We were full-time Christians and knew that this devotion came with a cost. It was a joy to serve Christ and a blessing to dig deeper into His Word - the Bible.

This approach to faith is contagious, but not because of any demands for robotic obedience. You can sense life-change in the people. Their walk with the Lord began as a work of grace that brought about a desire to spend time with their God through the Scriptures and prayer.

This same spirit is alive in the Catholic Church and, in fact, made even more powerful as we possess the grace of the Sacraments, the strength of the liturgy and the teachings of the Magisterium. This evangelical Catholicism is especially prominent at events such as World Youth Day, where a fervency for Christ and His Church is embraced wholeheartedly by the young.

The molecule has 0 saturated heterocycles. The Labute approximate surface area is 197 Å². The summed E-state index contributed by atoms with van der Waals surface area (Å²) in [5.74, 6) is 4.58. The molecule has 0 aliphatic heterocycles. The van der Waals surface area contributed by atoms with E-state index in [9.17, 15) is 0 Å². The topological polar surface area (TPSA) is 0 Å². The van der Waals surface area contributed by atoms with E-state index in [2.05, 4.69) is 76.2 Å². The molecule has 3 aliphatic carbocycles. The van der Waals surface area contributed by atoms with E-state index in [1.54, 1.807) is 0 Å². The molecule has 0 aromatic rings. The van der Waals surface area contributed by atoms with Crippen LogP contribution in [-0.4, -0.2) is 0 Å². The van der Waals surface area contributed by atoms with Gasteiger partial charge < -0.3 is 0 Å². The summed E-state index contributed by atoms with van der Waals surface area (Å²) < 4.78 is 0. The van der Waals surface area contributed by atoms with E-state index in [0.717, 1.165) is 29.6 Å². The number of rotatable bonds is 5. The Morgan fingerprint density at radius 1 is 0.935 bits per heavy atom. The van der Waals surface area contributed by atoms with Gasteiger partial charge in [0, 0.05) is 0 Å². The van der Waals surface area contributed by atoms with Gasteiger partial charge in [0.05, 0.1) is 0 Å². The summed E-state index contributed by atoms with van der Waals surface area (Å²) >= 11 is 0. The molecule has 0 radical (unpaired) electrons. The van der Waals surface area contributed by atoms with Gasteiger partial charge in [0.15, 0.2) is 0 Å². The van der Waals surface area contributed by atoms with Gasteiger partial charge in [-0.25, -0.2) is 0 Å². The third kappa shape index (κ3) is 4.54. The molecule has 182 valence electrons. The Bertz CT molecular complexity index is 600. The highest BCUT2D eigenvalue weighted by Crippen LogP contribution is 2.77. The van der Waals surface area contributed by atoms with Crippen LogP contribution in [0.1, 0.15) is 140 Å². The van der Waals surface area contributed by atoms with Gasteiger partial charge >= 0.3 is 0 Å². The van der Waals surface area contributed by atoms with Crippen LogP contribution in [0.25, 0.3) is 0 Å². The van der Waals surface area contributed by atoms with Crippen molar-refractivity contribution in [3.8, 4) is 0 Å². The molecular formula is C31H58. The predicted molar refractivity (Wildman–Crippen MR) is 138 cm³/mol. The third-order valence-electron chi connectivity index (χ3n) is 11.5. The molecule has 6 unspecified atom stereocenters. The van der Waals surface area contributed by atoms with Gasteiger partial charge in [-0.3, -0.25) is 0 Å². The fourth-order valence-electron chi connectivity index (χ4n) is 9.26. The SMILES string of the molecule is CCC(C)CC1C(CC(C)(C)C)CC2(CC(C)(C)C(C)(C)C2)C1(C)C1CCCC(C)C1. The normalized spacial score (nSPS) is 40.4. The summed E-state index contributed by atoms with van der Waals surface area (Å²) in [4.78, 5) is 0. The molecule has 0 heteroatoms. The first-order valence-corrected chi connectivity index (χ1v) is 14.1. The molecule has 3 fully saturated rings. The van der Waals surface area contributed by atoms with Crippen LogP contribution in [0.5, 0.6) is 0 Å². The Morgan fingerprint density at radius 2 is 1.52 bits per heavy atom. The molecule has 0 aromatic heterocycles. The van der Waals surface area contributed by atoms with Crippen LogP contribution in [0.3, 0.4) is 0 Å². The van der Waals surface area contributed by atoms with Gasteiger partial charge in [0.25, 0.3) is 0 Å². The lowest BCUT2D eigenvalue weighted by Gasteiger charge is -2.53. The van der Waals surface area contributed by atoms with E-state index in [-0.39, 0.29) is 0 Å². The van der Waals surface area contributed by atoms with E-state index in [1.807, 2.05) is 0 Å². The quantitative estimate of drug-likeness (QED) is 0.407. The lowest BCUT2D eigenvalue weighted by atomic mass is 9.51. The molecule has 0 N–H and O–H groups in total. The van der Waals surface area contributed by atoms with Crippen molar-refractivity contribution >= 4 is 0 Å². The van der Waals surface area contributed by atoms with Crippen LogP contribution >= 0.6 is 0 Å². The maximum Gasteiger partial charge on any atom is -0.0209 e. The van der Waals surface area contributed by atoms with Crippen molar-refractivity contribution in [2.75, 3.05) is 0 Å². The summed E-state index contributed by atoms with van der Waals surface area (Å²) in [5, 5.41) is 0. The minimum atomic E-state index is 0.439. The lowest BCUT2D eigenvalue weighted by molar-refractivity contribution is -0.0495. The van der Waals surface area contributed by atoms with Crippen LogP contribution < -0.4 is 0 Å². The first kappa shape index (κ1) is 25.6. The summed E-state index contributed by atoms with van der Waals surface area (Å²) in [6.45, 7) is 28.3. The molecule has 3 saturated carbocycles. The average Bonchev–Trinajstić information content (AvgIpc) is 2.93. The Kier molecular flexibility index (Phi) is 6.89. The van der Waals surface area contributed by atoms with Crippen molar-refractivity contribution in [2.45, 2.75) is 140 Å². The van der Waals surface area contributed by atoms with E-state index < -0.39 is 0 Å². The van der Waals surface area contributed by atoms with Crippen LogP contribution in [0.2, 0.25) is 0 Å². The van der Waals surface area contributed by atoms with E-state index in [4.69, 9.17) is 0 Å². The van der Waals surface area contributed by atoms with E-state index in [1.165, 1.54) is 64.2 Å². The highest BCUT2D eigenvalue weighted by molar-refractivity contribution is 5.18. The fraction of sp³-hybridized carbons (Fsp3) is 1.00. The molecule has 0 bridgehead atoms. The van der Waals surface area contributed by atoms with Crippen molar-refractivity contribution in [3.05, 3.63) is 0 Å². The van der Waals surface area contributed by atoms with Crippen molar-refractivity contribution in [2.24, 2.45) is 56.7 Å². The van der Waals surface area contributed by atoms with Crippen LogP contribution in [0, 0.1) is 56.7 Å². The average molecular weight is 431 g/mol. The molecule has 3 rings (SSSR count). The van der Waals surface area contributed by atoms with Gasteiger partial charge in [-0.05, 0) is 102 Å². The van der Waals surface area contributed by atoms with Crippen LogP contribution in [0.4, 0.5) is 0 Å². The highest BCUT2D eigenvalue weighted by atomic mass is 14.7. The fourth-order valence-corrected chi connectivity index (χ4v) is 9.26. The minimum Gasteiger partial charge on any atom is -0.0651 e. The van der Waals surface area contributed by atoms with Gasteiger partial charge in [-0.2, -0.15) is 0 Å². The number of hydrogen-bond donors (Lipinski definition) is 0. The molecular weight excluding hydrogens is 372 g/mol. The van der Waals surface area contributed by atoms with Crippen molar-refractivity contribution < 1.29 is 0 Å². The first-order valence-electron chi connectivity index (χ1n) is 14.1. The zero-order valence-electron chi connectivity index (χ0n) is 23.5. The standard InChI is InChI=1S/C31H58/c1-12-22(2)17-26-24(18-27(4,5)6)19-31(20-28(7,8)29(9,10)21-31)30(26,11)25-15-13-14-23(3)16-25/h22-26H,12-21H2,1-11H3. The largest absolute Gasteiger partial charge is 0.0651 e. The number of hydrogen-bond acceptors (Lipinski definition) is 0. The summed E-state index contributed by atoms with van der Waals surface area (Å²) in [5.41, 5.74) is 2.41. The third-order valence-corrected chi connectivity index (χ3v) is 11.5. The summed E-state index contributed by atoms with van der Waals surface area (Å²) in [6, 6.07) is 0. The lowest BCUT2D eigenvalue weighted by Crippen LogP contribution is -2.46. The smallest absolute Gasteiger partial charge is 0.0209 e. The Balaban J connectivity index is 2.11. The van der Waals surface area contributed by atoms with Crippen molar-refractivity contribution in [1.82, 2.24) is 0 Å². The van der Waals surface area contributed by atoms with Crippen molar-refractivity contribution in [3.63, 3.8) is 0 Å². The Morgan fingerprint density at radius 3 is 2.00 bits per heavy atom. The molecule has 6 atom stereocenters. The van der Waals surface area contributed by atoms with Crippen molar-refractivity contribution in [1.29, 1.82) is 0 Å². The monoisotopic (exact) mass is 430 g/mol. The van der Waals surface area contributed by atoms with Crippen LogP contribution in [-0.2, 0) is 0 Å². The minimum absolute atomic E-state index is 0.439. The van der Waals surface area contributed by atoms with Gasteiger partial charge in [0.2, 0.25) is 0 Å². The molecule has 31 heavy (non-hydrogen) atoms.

Author and theologian George Weigel recently published an article in the National Review that spotlighted the strengthening of Evangelical Catholicism among the bishops who are emerging as today's leaders.

Weigel writes, "Archbishop Chaput put it best himself in an exclusive interview with Catholic News Agency: 'The biggest challenge, not just in Philadelphia but everywhere, is to preach the Gospel. . . . We need to have confidence in the Gospel, we have to live it faithfully, and to live it without compromise and with great joy.'

"That formulation - the Gospel without compromise, joyfully lived - captures the essence of the Evangelical Catholicism that is slowly but steadily replacing Counter-Reformation Catholicism in the United States.

"Archbishop Chaput, Archbishop Timothy Dolan of New York, and other rising leaders of the Catholic Church in the United States are operating out of a very different paradigm - and in doing so, they're the true heirs of both the Second Vatican Council and Pope John Paul II."

At the very heart of this paradigm is the Gospel, which not only lived but also shared. The Great Commission of our Lord is taken as a true call for today, not just a slogan from the first century.